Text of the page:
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Sandia Lab News: Tech Grad Pens Essay

New Mexico Tech graduate Robin Jones, now working at Sandia Laboratories in Albuquerque, wrote this essay to commemorate Engineering Week in early February. With her permission, the Tech website is republishing her essay.

To access the PDF version, click here.

Robin Jones (4826) is president of the Albuquerque chapter of the New Mexico Society of Professional Engineers. She joined Sandia in 2009 and is project lead in Building Operations — Area 1 North.

A California native, Robin earned a bachelor’s in environmental engineering at New Mexico Tech and received her master’s in civil and environmental engineering from Stanford. From 1999 to 2001, Robin worked for the Los Angeles, Calif., County Sanitation Districts in a field office based out of Compton. Her area of responsibility was the California coastline from Redondo Beach to Long Beach.

    Robin Jones

New Mexico Tech graduate and president of the N.M. chapter of the Society of Professional Engineers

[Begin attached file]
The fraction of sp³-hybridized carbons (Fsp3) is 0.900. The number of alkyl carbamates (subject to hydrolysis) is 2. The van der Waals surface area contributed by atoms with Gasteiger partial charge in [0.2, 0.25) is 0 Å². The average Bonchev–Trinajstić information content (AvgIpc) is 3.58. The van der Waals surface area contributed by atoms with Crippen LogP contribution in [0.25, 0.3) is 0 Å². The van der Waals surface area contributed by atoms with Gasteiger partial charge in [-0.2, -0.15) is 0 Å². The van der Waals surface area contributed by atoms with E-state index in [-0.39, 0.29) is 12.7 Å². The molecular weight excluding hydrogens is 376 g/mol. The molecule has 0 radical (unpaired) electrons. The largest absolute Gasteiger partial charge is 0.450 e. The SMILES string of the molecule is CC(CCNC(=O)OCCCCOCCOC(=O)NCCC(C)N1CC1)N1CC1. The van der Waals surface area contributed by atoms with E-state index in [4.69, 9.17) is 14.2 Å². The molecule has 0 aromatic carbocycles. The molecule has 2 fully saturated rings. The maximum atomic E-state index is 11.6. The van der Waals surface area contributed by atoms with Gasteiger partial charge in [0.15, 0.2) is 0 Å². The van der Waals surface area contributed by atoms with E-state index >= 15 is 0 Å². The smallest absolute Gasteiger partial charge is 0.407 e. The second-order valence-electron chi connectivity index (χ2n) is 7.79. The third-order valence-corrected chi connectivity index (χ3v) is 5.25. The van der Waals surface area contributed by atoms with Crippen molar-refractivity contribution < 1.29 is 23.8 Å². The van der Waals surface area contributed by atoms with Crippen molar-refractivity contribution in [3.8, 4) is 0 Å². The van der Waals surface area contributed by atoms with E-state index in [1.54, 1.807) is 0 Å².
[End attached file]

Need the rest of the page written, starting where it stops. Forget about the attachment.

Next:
Robin moved to Albuquerque in 2001 and worked for Daniel B. Stephens & Associates for a year before joining the international environmental engineering company CDM. While there, she designed, constructed, and operated groundwater remediation systems in New Mexico and California.

Robin is a licensed professional engineer in New Mexico and California.  She wrote the following essay at the request of the Lab News, the in-house publication of Sandia National Laboratories.

Engineers Week 2010

While having lunch with a friend, who I hadn’t seen since high school, she asked me a question that made me reflect on my career. At the time she was working in the marketing department of a law firm. She was not enjoying the job. She asked me if I found my work personally fulfilling, was I proud of what I did.

At age 25 I found myself crawling on hands and knees, up to my elbows in sewage, through a 27-inch sewer line to determine if an opening in a join between the pipe sections was within tolerances.